Achievement Motive Theory

Competence is a recurring theme in human movement whether the setting is sport, exercise, or rehabilitation.  From  the  earliest  days  of  life,  people strive  to  feel  effective  in  their  unfolding  interactions  with  the  environment  and,  throughout  the lifespan, people’s well-being is compromised when this  need  is  thwarted.  Despite  the  apparent  universality of competence motivation, there are clear differences  in  the  ways  that  people  pursue  competence.  Achievement  motivation  theories  strive to  explain  the  processes  that  initiate,  direct,  and maintain   achievement   behavior.   Achievement motives  are  relatively  stable  individual  differences  that  influence  people’s  motivation  during competence  pursuits.  This  entry  defines  achievement  motives,  provides  an  overview  of  how  they develop, reviews implicit and explicit measures of motives,  and  summarizes  documented  outcomes of achievement motives.

Achievement Motives

The   earliest   achievement   motivation   theories focused on people’s aspired level of behavior and the perceived utility of different behaviors as indicated  by  the  expectancies  and  values  that  people associated  with  those  behaviors.  A  key  assumption underlying these approaches was that people make  conscious  and  rational  choices  about  their achievement behavior. Around the same time that the  expectancy-value  theories  were  emerging, personality  psychologist  Henry  Murray  proposed a  system  of  psychological  needs  that  included achievement  (a  need  for  efficiency  and  effectiveness) and infavoidance (a need to avoid humiliation and to refrain from action due to fear of failure). These  needs  were  proposed  to  explain  individual differences in behavior. David McClelland and colleagues  in  several  works  subsequently  introduced the  construct  of  achievement  motives  to  account for  individual  differences  in  people’s  achievement behavior under similar conditions. Motives represented  the  strength  of  associations  between  environmental  cues  (e.g.,  competence  pursuits  where success  or  failure  are  possible)  and  learned  affective responses to those cues. Given the importance of competence to the self, self-evaluative emotions such as pride and shame provided logical affective bases for these motives.

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Two motives were proposed based on people’s orientation  toward  or  away  from  competence based incentives during competence pursuits. The motive  to  approach  success  (sometimes  referred to as hope for success) described individual differences in people’s tendency to experience anticipatory pride while engaged in a competence pursuit. The  motive  to  avoid  failure  described  individual differences  in  people’s  tendency  to  experience anticipatory  shame  while  engaged  in  a  competence pursuit. Over time, these motives have been referred to as the need for achievement and fear of failure, respectively.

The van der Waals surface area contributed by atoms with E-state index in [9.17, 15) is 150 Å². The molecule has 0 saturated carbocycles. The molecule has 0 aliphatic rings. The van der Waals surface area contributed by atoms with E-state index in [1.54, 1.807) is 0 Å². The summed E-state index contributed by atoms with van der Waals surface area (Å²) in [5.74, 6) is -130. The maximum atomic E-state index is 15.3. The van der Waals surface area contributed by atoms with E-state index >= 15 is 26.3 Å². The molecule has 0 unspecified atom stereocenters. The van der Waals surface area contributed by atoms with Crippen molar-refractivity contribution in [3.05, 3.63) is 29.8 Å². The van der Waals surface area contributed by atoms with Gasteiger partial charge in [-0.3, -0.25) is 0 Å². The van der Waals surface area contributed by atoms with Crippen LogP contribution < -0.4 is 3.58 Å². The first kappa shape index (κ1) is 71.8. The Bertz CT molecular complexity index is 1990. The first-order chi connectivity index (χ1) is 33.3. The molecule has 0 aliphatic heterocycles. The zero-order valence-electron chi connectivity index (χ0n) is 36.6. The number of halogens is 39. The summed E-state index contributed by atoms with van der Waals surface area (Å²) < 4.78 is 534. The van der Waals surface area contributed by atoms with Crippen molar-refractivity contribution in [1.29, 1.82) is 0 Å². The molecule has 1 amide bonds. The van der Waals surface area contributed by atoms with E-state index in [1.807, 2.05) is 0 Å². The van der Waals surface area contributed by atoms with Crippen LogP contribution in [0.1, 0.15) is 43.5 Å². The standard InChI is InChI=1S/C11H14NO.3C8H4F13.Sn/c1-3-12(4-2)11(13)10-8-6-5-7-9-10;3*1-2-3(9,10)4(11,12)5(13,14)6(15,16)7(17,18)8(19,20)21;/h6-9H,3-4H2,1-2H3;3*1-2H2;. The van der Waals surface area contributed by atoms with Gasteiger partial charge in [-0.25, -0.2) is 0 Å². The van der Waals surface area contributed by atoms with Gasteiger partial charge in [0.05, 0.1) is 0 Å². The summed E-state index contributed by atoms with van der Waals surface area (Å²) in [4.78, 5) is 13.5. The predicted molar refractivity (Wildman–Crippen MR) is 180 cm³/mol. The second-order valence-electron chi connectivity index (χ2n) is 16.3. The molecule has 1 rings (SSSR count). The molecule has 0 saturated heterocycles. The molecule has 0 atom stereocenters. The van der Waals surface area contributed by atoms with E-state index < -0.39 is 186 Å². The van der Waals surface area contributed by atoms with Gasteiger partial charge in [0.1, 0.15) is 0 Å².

Achievement-Motive-Theory-sports-psychologyThe  anticipatory  pride  and  shame  involved  in motives are instrumental in energizing and orienting achievement behavior. For example, pride fosters persistence and heightened engagement in goal pursuit,  promotes  long-term  achievement,  stimulates interpersonal expressiveness, engages flexible social  behavior,  and  contributes  to  the  development  of  social  capital  over  time.  Shame,  on  the other hand, motivates withdrawal. It can promote appeasement or aggressive behaviors depending on how people regulate their shame. From an achievement  motivation  perspective,  shame  will  undermine persistence and create difficulties in achieving long-term goals.

In   their   achievement   motivation   theory, McClelland  et  al.  posited  that  a  person’s  motivation  is  influenced  by  a  tendency  toward  success and  a  tendency  away  from  failure.  Each  of  these tendencies  was  represented  as  the  product  of  the person’s  perceived  probability  of  succeeding  (or failing),  the  value  of  the  reward  for  succeeding (or  the  punishment  for  failing),  and  the  person’s motives.  Thus,  motives  were  proposed  to  refine basic  expectancy-value  predictions  and  elaborate on  interindividual  variation  in  behavior.  Over time, the independence of approach and avoidance motivation  became  apparent,  and  the  idea  that approach  and  avoidance  tendencies  produced  a single  resultant  motivation  orientation  was  abandoned.  In  contemporary  research,  the  approach and  avoidance-based  achievement  motives  are typically  treated  as  independent  predictors  of motivational outcomes, and their direct effects on motivational outcomes receive more attention than their interactions with expectancies and values.

Development of Achievement Motives